Cornell University

Cornell University

GRANTEE

More info via Google: amount $200,ooo awarded to Donald Kenkel

dsk10@cornell.edu.         January 2020.  (update) and May

PDF Form from Cornell, scroll down for Kenkel, Policy Analysis and Management

Don's previous study in 2017/18 for National Bureau of Economic Research
MOSTLY HARMLESS REGULATION? ELECTRONIC CIGARETTES, PUBLIC POLICY AND CONSUMER WELFARE

Cornell University

COUNTRY

USA

MISSION PILLAR

Presidential Grant

PROJECT TITLE

Economic Study of Risk Perceptions and Consumer Demand for Harm Reduction Products

PROJECT SUMMARY

An economic study of risk perceptions and consumer demand for harm reduction products

He got a second grant in May: from Cornell list (PDF)

Kenkel, Donald

Policy Analysis and Management

Foundation for a Smoke-Free World Inc. (inc?!)

ECONOMIC ANALYSIS OF HARM REDUCTION, HYPERBOLIC DISCOUNTING, AND MENTHOL 135843       $52,500

https://research.cornell.edu/sites/default/files/A202005.pdf

just change the number of the month at the end to get access to the relevant list :)

Article published on July 14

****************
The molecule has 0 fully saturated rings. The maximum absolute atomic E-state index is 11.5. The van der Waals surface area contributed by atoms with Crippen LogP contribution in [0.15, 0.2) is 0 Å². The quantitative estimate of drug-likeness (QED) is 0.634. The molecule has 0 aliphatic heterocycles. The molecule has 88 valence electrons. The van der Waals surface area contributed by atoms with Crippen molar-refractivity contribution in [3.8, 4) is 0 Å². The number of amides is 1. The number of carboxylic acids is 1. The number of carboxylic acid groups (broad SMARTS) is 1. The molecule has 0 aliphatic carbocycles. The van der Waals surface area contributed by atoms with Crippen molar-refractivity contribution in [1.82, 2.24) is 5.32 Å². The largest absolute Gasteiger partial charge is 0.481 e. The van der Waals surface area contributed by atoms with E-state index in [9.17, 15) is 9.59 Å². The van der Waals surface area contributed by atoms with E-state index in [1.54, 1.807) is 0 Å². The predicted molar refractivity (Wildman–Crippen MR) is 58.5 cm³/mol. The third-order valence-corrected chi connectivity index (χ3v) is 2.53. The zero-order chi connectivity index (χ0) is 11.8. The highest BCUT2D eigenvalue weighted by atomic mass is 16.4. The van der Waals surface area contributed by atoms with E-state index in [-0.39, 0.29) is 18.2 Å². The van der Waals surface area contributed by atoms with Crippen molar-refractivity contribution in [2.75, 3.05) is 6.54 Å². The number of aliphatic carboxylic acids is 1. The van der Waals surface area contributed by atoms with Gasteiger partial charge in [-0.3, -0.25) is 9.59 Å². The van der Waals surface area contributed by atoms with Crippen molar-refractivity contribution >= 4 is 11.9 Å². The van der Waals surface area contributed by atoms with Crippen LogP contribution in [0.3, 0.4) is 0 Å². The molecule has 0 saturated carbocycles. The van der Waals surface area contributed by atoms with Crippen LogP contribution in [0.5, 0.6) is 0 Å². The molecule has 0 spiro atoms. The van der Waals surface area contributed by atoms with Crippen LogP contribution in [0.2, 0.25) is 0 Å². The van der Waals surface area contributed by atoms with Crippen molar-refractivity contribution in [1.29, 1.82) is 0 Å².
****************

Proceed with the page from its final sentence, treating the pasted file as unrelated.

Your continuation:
National Bureau of Economic Research

E-Cigarettes and Respiratory Disease: A Replication, Extension, and Future Directions

Donald S. KenkelAlan D. MathiosHua Wang

NBER Working Paper No. 27507
Issued in July 2020
NBER Program(s):Health Economics

Electronic cigarettes show potential to reduce the harms from smoking combustible tobacco, but there is uncertainty about the long-term health consequences. We replicate and extend the study by Bhatta and Glantz (20192), which reports longitudinal statistical associations between e-cigarette use and long-term respiratory disease. We are able to closely replicate their results. When we use a more flexible empirical specification, among respondents who had never smoked combustible tobacco, we find no evidence that current or former e-cigarette use is associated with respiratory disease. The statistical associations between e-cigarette use and respiratory disease are driven by e-cigarette users who are also current or former smokers of combustible tobacco. A striking feature of the data is that almost all e-cigarette users were either current or former smokers of combustible tobacco. We then discuss the potential for future applied econometric research to credibly identify the causal effects of e-cigarette use on health. Challenges include the potential selection biases that stem from the complex set of consumer choices to initiate and quit smoking combustible tobacco, use of e-cigarettes, and dual use of both products. We suggest using a variety of identification strategies to uncover the causal effects that use a variety of econometric methods.

You may purchase this paper on-line in .pdf format from SSRN.com ($5) for electronic delivery.

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